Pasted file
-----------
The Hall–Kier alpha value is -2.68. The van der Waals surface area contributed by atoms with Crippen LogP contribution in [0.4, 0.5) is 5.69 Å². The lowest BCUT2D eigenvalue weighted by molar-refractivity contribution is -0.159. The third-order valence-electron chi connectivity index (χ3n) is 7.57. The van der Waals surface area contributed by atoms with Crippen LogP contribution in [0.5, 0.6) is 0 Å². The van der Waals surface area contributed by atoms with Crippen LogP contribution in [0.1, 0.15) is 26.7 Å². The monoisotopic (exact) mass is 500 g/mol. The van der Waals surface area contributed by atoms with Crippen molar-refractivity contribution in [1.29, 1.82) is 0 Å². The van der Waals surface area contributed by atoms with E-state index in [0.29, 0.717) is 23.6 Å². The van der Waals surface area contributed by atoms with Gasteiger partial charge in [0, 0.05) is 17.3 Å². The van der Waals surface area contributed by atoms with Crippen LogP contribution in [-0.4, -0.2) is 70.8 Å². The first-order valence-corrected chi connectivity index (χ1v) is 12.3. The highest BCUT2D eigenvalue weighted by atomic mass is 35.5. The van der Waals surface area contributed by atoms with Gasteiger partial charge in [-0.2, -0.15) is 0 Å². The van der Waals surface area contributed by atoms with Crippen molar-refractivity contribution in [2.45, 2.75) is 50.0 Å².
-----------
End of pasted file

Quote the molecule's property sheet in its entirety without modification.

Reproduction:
The Hall–Kier alpha value is -2.68. The van der Waals surface area contributed by atoms with Crippen LogP contribution in [0.4, 0.5) is 5.69 Å². The lowest BCUT2D eigenvalue weighted by molar-refractivity contribution is -0.159. The third-order valence-electron chi connectivity index (χ3n) is 7.57. The van der Waals surface area contributed by atoms with Crippen LogP contribution in [0.5, 0.6) is 0 Å². The van der Waals surface area contributed by atoms with Crippen LogP contribution in [0.1, 0.15) is 26.7 Å². The monoisotopic (exact) mass is 500 g/mol. The van der Waals surface area contributed by atoms with Crippen molar-refractivity contribution in [1.29, 1.82) is 0 Å². The van der Waals surface area contributed by atoms with E-state index in [0.29, 0.717) is 23.6 Å². The van der Waals surface area contributed by atoms with Gasteiger partial charge in [0, 0.05) is 17.3 Å². The van der Waals surface area contributed by atoms with Crippen LogP contribution in [-0.4, -0.2) is 70.8 Å². The first-order valence-corrected chi connectivity index (χ1v) is 12.3. The highest BCUT2D eigenvalue weighted by atomic mass is 35.5. The van der Waals surface area contributed by atoms with Gasteiger partial charge in [-0.2, -0.15) is 0 Å². The van der Waals surface area contributed by atoms with Crippen molar-refractivity contribution in [2.45, 2.75) is 50.0 Å².